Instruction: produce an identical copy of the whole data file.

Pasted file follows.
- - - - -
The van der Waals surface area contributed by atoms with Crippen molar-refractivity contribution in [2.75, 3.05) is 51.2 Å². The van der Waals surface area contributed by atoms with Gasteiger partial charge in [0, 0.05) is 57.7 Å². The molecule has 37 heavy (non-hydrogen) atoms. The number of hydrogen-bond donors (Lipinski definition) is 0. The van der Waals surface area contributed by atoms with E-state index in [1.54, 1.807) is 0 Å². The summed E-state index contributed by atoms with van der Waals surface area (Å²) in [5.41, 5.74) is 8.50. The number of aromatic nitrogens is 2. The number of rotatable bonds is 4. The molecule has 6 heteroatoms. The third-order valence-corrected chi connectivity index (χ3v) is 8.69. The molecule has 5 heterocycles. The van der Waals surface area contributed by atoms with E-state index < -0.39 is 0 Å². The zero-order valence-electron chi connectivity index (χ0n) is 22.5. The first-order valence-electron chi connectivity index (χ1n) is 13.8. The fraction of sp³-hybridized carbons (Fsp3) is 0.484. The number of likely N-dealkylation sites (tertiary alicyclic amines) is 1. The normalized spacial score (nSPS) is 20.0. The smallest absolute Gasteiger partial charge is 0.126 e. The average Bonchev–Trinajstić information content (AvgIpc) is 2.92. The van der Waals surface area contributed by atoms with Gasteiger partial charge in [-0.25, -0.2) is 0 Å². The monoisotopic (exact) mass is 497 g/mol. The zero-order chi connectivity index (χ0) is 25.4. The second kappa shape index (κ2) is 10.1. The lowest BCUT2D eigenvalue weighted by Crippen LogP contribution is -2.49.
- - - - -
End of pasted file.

The van der Waals surface area contributed by atoms with Crippen molar-refractivity contribution in [2.75, 3.05) is 51.2 Å². The van der Waals surface area contributed by atoms with Gasteiger partial charge in [0, 0.05) is 57.7 Å². The molecule has 37 heavy (non-hydrogen) atoms. The number of hydrogen-bond donors (Lipinski definition) is 0. The van der Waals surface area contributed by atoms with E-state index in [1.54, 1.807) is 0 Å². The summed E-state index contributed by atoms with van der Waals surface area (Å²) in [5.41, 5.74) is 8.50. The number of aromatic nitrogens is 2. The number of rotatable bonds is 4. The molecule has 6 heteroatoms. The third-order valence-corrected chi connectivity index (χ3v) is 8.69. The molecule has 5 heterocycles. The van der Waals surface area contributed by atoms with E-state index < -0.39 is 0 Å². The zero-order valence-electron chi connectivity index (χ0n) is 22.5. The first-order valence-electron chi connectivity index (χ1n) is 13.8. The fraction of sp³-hybridized carbons (Fsp3) is 0.484. The number of likely N-dealkylation sites (tertiary alicyclic amines) is 1. The normalized spacial score (nSPS) is 20.0. The smallest absolute Gasteiger partial charge is 0.126 e. The average Bonchev–Trinajstić information content (AvgIpc) is 2.92. The van der Waals surface area contributed by atoms with Gasteiger partial charge in [-0.25, -0.2) is 0 Å². The monoisotopic (exact) mass is 497 g/mol. The zero-order chi connectivity index (χ0) is 25.4. The second kappa shape index (κ2) is 10.1. The lowest BCUT2D eigenvalue weighted by Crippen LogP contribution is -2.49.